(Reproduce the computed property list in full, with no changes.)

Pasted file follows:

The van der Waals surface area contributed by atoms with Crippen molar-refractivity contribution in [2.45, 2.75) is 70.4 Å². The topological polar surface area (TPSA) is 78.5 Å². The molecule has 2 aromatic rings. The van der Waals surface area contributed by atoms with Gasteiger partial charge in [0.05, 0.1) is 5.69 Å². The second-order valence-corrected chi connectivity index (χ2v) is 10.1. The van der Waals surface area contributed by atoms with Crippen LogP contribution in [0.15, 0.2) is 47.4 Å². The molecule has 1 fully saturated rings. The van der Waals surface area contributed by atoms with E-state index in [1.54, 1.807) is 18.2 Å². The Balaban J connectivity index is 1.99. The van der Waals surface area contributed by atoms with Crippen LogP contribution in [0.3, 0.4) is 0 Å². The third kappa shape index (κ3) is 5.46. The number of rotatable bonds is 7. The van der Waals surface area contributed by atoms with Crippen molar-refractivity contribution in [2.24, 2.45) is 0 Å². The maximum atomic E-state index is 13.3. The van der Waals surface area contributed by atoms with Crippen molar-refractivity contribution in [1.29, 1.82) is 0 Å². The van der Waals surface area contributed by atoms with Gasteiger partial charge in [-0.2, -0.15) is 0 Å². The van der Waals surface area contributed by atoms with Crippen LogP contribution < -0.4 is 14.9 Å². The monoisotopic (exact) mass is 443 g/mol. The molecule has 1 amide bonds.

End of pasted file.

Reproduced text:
The van der Waals surface area contributed by atoms with Crippen molar-refractivity contribution in [2.45, 2.75) is 70.4 Å². The topological polar surface area (TPSA) is 78.5 Å². The molecule has 2 aromatic rings. The van der Waals surface area contributed by atoms with Gasteiger partial charge in [0.05, 0.1) is 5.69 Å². The second-order valence-corrected chi connectivity index (χ2v) is 10.1. The van der Waals surface area contributed by atoms with Crippen LogP contribution in [0.15, 0.2) is 47.4 Å². The molecule has 1 fully saturated rings. The van der Waals surface area contributed by atoms with E-state index in [1.54, 1.807) is 18.2 Å². The Balaban J connectivity index is 1.99. The van der Waals surface area contributed by atoms with Crippen LogP contribution in [0.3, 0.4) is 0 Å². The third kappa shape index (κ3) is 5.46. The number of rotatable bonds is 7. The van der Waals surface area contributed by atoms with Crippen molar-refractivity contribution in [2.24, 2.45) is 0 Å². The maximum atomic E-state index is 13.3. The van der Waals surface area contributed by atoms with Crippen molar-refractivity contribution in [1.29, 1.82) is 0 Å². The van der Waals surface area contributed by atoms with Gasteiger partial charge in [-0.2, -0.15) is 0 Å². The van der Waals surface area contributed by atoms with Crippen LogP contribution < -0.4 is 14.9 Å². The monoisotopic (exact) mass is 443 g/mol. The molecule has 1 amide bonds.